Cargill’s 160,000 employees across 70 countries work relentlessly to achieve our purpose of nourishing the world in a safe, responsible and sustainable way. Every day, we connect farmers with markets, customers with ingredients, and people and animals with the food they need to thrive. We combine 154 years of experience with new technologies and insights to serve as a trusted partner for food, agriculture, financial and industrial customers in more than 125 countries. Side-by-side, we are building a stronger, sustainable future for agriculture.
About Cargill’s global cocoa and chocolate business
Cargill’s cocoa and chocolate business offers the food industry a wide range of both standard and customized cocoa and chocolate ingredients for use in delicious bakery, confectionery and dairy applications all over the world. The company’s product range includes high quality Gerkens® cocoa powders, chocolate, coatings, fillings, cocoa liquors and cocoa butters. With years of experience in technical food expertise Cargill supports its customers in new recipes and new product development.
Cargill’s processing plants in Belgium, Brazil, Canada, Côte d’Ivoire, France, Germany, Ghana, Indonesia, the Netherlands, UK and the USA are in full compliance with the highest food safety standards.
To secure a good quality and sustainable supply of cocoa beans, Cargill has its own cocoa bean sourcing operations for buying, handling and exporting of cocoa beans in Brazil, Cameroon, Côte d’Ivoire, Ghana and Indonesia. Presence in all the leading producing countries allows Cargill to oversee the supply chain from beans at origin to cocoa and chocolate products on its customers’ doorsteps. In addition, extensive market research and analysis proves to be a source of valuable information to customers.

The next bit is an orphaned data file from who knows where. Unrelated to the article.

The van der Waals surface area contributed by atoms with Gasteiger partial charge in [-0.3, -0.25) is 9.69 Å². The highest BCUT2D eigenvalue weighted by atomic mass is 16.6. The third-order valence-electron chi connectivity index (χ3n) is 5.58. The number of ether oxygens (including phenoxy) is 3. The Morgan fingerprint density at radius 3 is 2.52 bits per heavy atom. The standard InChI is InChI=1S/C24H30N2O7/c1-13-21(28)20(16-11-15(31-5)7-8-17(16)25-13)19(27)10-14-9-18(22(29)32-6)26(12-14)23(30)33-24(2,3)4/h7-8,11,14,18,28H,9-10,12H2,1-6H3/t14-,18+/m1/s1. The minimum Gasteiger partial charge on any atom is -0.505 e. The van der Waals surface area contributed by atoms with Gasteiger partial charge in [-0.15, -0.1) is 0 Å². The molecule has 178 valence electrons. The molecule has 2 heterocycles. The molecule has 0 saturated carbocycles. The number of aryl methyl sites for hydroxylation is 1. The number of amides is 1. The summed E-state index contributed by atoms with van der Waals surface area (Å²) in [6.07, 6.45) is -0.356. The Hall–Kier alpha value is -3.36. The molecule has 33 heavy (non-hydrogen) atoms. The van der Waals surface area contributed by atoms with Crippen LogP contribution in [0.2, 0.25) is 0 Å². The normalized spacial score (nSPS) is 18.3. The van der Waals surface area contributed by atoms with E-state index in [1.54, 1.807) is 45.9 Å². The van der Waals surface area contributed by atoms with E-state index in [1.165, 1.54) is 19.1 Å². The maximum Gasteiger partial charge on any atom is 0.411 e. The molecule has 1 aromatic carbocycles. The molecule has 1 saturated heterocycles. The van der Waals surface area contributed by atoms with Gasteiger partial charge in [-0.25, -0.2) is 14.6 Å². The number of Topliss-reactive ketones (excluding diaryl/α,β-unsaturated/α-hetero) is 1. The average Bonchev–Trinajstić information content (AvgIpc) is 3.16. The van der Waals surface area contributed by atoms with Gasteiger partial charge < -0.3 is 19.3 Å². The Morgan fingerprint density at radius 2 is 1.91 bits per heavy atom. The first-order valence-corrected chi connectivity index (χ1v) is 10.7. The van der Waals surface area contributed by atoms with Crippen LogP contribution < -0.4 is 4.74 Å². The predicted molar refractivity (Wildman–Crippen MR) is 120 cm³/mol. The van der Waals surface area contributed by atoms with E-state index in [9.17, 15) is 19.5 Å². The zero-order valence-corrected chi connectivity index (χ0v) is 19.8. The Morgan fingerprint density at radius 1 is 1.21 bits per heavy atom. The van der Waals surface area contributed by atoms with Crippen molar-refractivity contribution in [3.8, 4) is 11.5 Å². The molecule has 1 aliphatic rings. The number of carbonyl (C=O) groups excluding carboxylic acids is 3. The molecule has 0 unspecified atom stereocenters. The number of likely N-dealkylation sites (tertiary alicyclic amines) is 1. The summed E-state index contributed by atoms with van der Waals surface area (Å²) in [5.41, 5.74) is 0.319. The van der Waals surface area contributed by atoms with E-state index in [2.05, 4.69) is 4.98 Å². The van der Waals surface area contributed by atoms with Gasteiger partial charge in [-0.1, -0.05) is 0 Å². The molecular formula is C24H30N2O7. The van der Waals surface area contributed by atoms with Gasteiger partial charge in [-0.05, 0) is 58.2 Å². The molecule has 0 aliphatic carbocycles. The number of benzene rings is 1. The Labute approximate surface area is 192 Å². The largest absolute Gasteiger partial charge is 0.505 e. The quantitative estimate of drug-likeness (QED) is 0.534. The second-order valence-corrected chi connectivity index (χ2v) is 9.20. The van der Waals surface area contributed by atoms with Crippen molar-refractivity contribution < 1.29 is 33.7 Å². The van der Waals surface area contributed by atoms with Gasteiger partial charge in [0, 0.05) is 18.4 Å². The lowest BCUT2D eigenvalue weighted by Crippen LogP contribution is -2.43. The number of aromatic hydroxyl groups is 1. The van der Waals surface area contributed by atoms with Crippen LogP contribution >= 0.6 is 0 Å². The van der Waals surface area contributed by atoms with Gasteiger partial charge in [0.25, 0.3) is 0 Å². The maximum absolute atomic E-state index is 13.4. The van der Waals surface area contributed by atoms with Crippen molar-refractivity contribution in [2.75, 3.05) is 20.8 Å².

More information is available at www.cargillcocoachocolate.com/
IFC—a sister organization of the World Bank and member of the World Bank Group—is the largest global development institution focused on the private sector in emerging markets. We
work with more than 2,000 businesses worldwide, using our capital, expertise, and influence to create markets and opportunities where they are needed most. In fiscal year 2019, we delivered more than $19 billion in long-term financing for developing countries, leveraging the power of the private sector to end extreme poverty and boost shared prosperity. For more information,visit https://www.ifc.org/wps/wcm/connect/corp_ext_content/ifc_external_corporate_site/home.
IFC—a sister organization of the World Bank and member of the World Bank Group—is the largest global development institution focused on the private sector in emerging markets. We work with more than 2,000 businesses worldwide, using our capital, expertise, and influence to create markets and opportunities where they are needed most. In fiscal year 2019, we delivered more than $19 billion in long-term financing for developing countries, leveraging the power of the private sector to end extreme poverty and boost shared prosperity. For more information, visit www.ifc.org.
The Global Agriculture and Food Security Program (GAFSP) is a multi-donor global program focused on increasing agricultural productivity for smallholders as a way to reduce poverty and increase food and nutrition security. The GAFSP Private Sector Window, managed by IFC, provides long- and short-term loans, credit guarantees, and equity as well as technical assistance to private sector companies and financial intermediaries in eligible IDA countries to improve productivity growth, deepen farmer’s links to markets and access to finance and increase capacity and technical skills. It is supported by the governments of Australia, Canada, Japan, the Netherlands, the United Kingdom and the United States.